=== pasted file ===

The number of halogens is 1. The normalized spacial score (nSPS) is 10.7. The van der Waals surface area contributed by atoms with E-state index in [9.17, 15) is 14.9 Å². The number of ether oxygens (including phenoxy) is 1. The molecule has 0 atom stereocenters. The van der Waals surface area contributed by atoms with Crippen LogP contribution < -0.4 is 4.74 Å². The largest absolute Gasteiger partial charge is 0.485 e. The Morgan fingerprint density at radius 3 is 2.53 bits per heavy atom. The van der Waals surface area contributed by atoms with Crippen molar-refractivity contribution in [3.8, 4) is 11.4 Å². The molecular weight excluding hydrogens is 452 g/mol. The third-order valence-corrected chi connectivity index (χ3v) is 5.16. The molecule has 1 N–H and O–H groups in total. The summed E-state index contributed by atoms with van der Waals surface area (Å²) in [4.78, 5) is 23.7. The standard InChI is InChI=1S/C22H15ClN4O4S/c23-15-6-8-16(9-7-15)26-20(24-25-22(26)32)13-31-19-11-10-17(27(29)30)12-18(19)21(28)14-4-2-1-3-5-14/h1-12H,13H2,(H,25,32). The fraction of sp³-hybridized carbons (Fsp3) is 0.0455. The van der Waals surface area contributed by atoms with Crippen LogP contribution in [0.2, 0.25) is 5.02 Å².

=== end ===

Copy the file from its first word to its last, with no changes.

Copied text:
The number of halogens is 1. The normalized spacial score (nSPS) is 10.7. The van der Waals surface area contributed by atoms with E-state index in [9.17, 15) is 14.9 Å². The number of ether oxygens (including phenoxy) is 1. The molecule has 0 atom stereocenters. The van der Waals surface area contributed by atoms with Crippen LogP contribution < -0.4 is 4.74 Å². The largest absolute Gasteiger partial charge is 0.485 e. The Morgan fingerprint density at radius 3 is 2.53 bits per heavy atom. The van der Waals surface area contributed by atoms with Crippen molar-refractivity contribution in [3.8, 4) is 11.4 Å². The molecular weight excluding hydrogens is 452 g/mol. The third-order valence-corrected chi connectivity index (χ3v) is 5.16. The molecule has 1 N–H and O–H groups in total. The summed E-state index contributed by atoms with van der Waals surface area (Å²) in [4.78, 5) is 23.7. The standard InChI is InChI=1S/C22H15ClN4O4S/c23-15-6-8-16(9-7-15)26-20(24-25-22(26)32)13-31-19-11-10-17(27(29)30)12-18(19)21(28)14-4-2-1-3-5-14/h1-12H,13H2,(H,25,32). The fraction of sp³-hybridized carbons (Fsp3) is 0.0455. The van der Waals surface area contributed by atoms with Crippen LogP contribution in [0.2, 0.25) is 5.02 Å².